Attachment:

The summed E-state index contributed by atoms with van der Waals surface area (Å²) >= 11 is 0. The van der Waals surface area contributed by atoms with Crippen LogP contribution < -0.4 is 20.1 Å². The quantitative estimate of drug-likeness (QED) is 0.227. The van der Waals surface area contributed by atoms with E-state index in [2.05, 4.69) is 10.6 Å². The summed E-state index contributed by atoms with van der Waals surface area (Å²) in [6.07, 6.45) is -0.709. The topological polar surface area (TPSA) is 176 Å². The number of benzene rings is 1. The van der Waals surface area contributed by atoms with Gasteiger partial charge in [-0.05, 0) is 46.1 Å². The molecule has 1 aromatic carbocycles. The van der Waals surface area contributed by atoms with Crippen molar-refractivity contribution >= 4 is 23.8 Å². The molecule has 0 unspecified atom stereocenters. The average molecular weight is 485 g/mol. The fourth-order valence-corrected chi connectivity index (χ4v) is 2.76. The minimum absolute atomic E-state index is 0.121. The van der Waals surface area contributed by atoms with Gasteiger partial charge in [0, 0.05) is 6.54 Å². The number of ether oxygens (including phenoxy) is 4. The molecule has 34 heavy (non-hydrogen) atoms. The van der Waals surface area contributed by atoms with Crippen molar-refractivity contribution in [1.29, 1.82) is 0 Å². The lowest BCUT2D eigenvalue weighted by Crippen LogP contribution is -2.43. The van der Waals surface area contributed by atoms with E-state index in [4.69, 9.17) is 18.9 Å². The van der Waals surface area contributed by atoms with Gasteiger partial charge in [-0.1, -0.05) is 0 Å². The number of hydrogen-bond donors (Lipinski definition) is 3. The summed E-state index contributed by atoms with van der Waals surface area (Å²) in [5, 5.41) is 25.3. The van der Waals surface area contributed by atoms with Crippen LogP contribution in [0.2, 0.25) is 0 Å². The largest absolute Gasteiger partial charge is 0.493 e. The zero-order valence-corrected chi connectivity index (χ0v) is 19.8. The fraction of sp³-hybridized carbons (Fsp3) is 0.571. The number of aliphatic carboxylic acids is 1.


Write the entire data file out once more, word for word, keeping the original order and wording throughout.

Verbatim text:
The summed E-state index contributed by atoms with van der Waals surface area (Å²) >= 11 is 0. The van der Waals surface area contributed by atoms with Crippen LogP contribution < -0.4 is 20.1 Å². The quantitative estimate of drug-likeness (QED) is 0.227. The van der Waals surface area contributed by atoms with E-state index in [2.05, 4.69) is 10.6 Å². The summed E-state index contributed by atoms with van der Waals surface area (Å²) in [6.07, 6.45) is -0.709. The topological polar surface area (TPSA) is 176 Å². The number of benzene rings is 1. The van der Waals surface area contributed by atoms with Gasteiger partial charge in [-0.05, 0) is 46.1 Å². The molecule has 1 aromatic carbocycles. The van der Waals surface area contributed by atoms with Crippen molar-refractivity contribution >= 4 is 23.8 Å². The molecule has 0 unspecified atom stereocenters. The average molecular weight is 485 g/mol. The fourth-order valence-corrected chi connectivity index (χ4v) is 2.76. The minimum absolute atomic E-state index is 0.121. The van der Waals surface area contributed by atoms with Gasteiger partial charge in [0, 0.05) is 6.54 Å². The number of ether oxygens (including phenoxy) is 4. The molecule has 34 heavy (non-hydrogen) atoms. The van der Waals surface area contributed by atoms with Crippen molar-refractivity contribution in [1.29, 1.82) is 0 Å². The lowest BCUT2D eigenvalue weighted by Crippen LogP contribution is -2.43. The van der Waals surface area contributed by atoms with E-state index in [4.69, 9.17) is 18.9 Å². The van der Waals surface area contributed by atoms with Gasteiger partial charge in [-0.1, -0.05) is 0 Å². The number of hydrogen-bond donors (Lipinski definition) is 3. The summed E-state index contributed by atoms with van der Waals surface area (Å²) in [5, 5.41) is 25.3. The van der Waals surface area contributed by atoms with Crippen LogP contribution in [0.2, 0.25) is 0 Å². The largest absolute Gasteiger partial charge is 0.493 e. The zero-order valence-corrected chi connectivity index (χ0v) is 19.8. The fraction of sp³-hybridized carbons (Fsp3) is 0.571. The number of aliphatic carboxylic acids is 1.